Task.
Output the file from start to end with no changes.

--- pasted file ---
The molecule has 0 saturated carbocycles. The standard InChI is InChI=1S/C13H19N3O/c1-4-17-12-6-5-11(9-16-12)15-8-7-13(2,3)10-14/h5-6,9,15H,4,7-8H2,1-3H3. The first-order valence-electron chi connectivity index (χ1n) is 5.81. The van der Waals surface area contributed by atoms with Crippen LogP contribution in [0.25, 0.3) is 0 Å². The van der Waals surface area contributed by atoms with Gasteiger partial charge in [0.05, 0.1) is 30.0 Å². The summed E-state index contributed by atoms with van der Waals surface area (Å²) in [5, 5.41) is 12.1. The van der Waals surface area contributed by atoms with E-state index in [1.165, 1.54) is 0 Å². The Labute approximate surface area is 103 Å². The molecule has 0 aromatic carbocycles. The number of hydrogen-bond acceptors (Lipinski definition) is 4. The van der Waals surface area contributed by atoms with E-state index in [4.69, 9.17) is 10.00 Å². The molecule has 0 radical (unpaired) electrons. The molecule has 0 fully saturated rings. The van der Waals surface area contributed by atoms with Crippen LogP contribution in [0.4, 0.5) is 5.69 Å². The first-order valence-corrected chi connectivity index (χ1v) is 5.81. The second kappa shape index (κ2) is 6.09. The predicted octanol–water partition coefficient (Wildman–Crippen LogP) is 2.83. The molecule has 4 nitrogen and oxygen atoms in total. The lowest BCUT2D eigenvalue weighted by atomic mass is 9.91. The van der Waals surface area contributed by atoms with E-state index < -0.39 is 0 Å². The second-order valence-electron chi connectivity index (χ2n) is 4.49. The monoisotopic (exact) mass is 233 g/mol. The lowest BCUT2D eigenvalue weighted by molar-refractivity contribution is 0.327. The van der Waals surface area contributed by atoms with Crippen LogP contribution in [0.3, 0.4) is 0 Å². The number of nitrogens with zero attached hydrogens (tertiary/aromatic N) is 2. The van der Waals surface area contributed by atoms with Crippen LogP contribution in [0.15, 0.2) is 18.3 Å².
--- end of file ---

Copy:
The molecule has 0 saturated carbocycles. The standard InChI is InChI=1S/C13H19N3O/c1-4-17-12-6-5-11(9-16-12)15-8-7-13(2,3)10-14/h5-6,9,15H,4,7-8H2,1-3H3. The first-order valence-electron chi connectivity index (χ1n) is 5.81. The van der Waals surface area contributed by atoms with Crippen LogP contribution in [0.25, 0.3) is 0 Å². The van der Waals surface area contributed by atoms with Gasteiger partial charge in [0.05, 0.1) is 30.0 Å². The summed E-state index contributed by atoms with van der Waals surface area (Å²) in [5, 5.41) is 12.1. The van der Waals surface area contributed by atoms with E-state index in [1.165, 1.54) is 0 Å². The Labute approximate surface area is 103 Å². The molecule has 0 aromatic carbocycles. The number of hydrogen-bond acceptors (Lipinski definition) is 4. The van der Waals surface area contributed by atoms with E-state index in [4.69, 9.17) is 10.00 Å². The molecule has 0 radical (unpaired) electrons. The molecule has 0 fully saturated rings. The van der Waals surface area contributed by atoms with Crippen LogP contribution in [0.4, 0.5) is 5.69 Å². The first-order valence-corrected chi connectivity index (χ1v) is 5.81. The second kappa shape index (κ2) is 6.09. The predicted octanol–water partition coefficient (Wildman–Crippen LogP) is 2.83. The molecule has 4 nitrogen and oxygen atoms in total. The lowest BCUT2D eigenvalue weighted by atomic mass is 9.91. The van der Waals surface area contributed by atoms with E-state index < -0.39 is 0 Å². The second-order valence-electron chi connectivity index (χ2n) is 4.49. The monoisotopic (exact) mass is 233 g/mol. The lowest BCUT2D eigenvalue weighted by molar-refractivity contribution is 0.327. The van der Waals surface area contributed by atoms with Crippen LogP contribution in [0.3, 0.4) is 0 Å². The number of nitrogens with zero attached hydrogens (tertiary/aromatic N) is 2. The van der Waals surface area contributed by atoms with Crippen LogP contribution in [0.15, 0.2) is 18.3 Å².